Roundabout Theatre Company (Todd Haimes, Artistic Director) is proud to present Natasha Richardson (Blanche Du Bois) & John C. Reilly (Stanley Kowalski) in a new Broadway production of Tennessee Williams' classic drama A Streetcar Named Desire, with Amy Ryan (Stella Kowalski) & Chris Bauer (Mitch), directed by Edward Hall at Studio 54 (254 West 54th Street). A Streetcar Named Desire will begin previews on Saturday, March 26th, 2005 and open officially on Tuesday, April 26th, 2005. This is a limited engagement through July 3rd, 2005.
The cast also includes Wanda L. Houston (Negro Woman), Kristine Nielsen (Eunice Hubbell), Scott Sowers (Steve Hubbell), Will Toale (Young Collector) and Teresa Yenque (Mexican Woman).
The design team for A Streetcar Named Desire includes Robert Brill (sets), William Ivey Long (costumes), Donald Holder (lights) and John Gromada (original music and sound).
Set against the steamy backdrop of New Orleans' gritty French Quarter, A Streetcar Named Desire is the dramatic story of Blanche Du Bois, a faded Southern belle driven to madness by her animalistic brother-in-law, Stanley Kowalski.
Natasha Richardson returns to the Roundabout Theatre Company having received a 1993 Tony® nomination for Best Actress in a Play for her performance as "Anna Christopherson" in the Tony® Award-winning Anna Christie and a 1998 Tony® for Best Actress in a Musical for her performance as "Sally Bowles" in the Tony®-winning revival of Cabaret.
John C. Reilly returns to Broadway after receiving a 2000 Tony® nomination for Best Featured Actor in a Play for his performance in True West. He alternated performing the roles of "Lee" and "Austin" with Philip Seymour Hoffman. In 2002, John received a Golden Globe and Academy Award nomination for Best Supporting Actor for his performance in the movie Chicago.
Amy Ryan returns to the Roundabout Theatre Company having received a 2000 Tony® nomination for Best Featured Actress in a Play for her performance in Uncle Vanya. She also appeared at the Roundabout in Broadway productions of The Women and Three Sisters.
Roundabout Theatre Company has a long association with Tennessee Williams, having staged most recently The Night of the Iguana (1995-1996), Summer and Smoke (1995-1996 and 1975-1976) and The Glass Menagerie (1994-1995).
The Broadway premiere of A Streetcar Named Desire was at the Ethel Barrymore Theatre on December 3, 1947. The cast included Marlon Brando as "Stanley Kowalski" and Jessica Tandy as "Blanche Du Bois" (1948 Tony Award, Best Actress). This Roundabout Theatre Company production will be the fifth Broadway revival of A Streetcar Named Desire. The most recent revival opened on April 12, 1992 starring Alec Baldwin as "Stanley Kowalski" and Jessica Lange as "Blanche Du Bois". A Streetcar Named Desire won the 1948 Pulitzer Prize for Drama.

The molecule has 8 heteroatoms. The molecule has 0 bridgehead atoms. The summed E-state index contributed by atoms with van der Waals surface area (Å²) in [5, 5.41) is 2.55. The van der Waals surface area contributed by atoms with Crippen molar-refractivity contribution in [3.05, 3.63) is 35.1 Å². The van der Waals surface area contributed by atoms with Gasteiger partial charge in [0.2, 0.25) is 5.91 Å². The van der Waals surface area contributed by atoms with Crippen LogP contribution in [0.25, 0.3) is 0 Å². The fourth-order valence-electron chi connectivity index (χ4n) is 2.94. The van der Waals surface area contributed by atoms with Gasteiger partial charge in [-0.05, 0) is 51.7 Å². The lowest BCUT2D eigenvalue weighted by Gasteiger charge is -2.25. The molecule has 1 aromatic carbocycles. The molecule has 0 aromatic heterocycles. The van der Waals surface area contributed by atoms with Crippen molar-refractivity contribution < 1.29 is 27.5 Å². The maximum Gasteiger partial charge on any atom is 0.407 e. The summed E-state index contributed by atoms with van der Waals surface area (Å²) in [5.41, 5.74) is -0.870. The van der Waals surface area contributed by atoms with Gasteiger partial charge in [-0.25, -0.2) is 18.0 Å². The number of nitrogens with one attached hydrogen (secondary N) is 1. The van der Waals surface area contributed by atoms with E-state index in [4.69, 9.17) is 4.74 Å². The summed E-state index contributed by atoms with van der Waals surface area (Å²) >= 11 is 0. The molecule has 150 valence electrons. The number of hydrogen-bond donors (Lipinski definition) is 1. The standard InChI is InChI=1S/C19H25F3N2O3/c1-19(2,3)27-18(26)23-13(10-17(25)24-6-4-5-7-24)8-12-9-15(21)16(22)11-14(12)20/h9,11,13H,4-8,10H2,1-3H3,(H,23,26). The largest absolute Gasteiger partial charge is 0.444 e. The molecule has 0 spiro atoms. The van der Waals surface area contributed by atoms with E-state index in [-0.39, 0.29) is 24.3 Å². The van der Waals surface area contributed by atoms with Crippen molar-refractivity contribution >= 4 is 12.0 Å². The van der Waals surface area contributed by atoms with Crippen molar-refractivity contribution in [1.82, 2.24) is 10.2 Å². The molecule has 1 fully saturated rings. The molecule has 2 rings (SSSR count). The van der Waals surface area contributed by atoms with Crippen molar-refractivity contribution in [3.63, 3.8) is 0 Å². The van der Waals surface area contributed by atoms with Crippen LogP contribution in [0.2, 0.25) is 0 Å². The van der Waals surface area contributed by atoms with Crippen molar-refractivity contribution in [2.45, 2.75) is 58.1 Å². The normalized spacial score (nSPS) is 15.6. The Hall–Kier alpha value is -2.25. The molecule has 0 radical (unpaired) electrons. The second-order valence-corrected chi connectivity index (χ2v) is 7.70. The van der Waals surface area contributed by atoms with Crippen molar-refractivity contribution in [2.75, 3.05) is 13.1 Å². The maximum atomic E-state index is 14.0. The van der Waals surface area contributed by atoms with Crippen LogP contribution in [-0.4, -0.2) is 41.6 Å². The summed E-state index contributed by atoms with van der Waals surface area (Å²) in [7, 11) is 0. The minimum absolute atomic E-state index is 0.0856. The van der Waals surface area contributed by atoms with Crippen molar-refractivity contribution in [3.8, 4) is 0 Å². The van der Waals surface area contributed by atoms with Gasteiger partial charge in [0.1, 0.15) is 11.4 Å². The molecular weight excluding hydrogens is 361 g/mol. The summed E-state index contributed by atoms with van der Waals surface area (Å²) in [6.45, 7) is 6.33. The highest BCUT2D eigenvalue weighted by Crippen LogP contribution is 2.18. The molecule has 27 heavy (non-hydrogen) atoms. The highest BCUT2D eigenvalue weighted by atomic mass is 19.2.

Tennessee Williams (Playwright). Thomas Lanier Williams was born on March 26, 1911 in Columbus, Mississippi. He was the second child of Cornelius Coffin and Edwina Dakin Williams, who also had a daughter older then Tennessee and a son younger than him. The family lived for a few years in Clarksdale, Mississippi, and moved to St. Louis in 1918. Tennessee first started writing at 16, when he won third prize for his essay "Can a Good Wife Be a Good Sport?" In 1929 he entered the University of Missouri. University life was not for Tennessee, and in 1931 he began to work for a St. Louis shoe company. He also took work as a waiter, elevator operator, and theatre usher to support himself. All this time he continued to write. In 1937 Tennesse's first play, Cairo, Shanghai, Bombay was produced in Memphis, Tennessee. The production was a great experience for him, and led him to have two of his plays, Candles to the Sun and The Fugitive Kind, produced by Mummers of St. Louis in 1937. Williams enrolled briefly in Washington University, and finally entered the University of Iowa graduating in 1938. It was there that he earned his college nickname, Tennessee. Williams got his first taste of fame when he won The Group Theatre prize fir American Blues, and received a Rockefeller grant in 1939. Near the end of World War II, what many consider to be his finest play, The Glass Menagerie, ran successfully in Chicago and moved to Broadway a year later. At age 34, Williams won the Drama Critics' Circle award for best play of the year. Over the next eight years Williams wrote four more plays for Broadway. His reputation was even more firmly planted when he won the Pulitzer Prize for A Streetcar Named Desire in 1948. For the next thirty years Williams divided his time between New Orleans and New York, while many of his plays were made into films. He earned a second Pulitzer in 1955 for his play Cat on a Hot Tin Roof. Williams died on February 24, 1983 at the Hotel Elysee in New York City. He will always be remembered as a man who helped the South find its voice.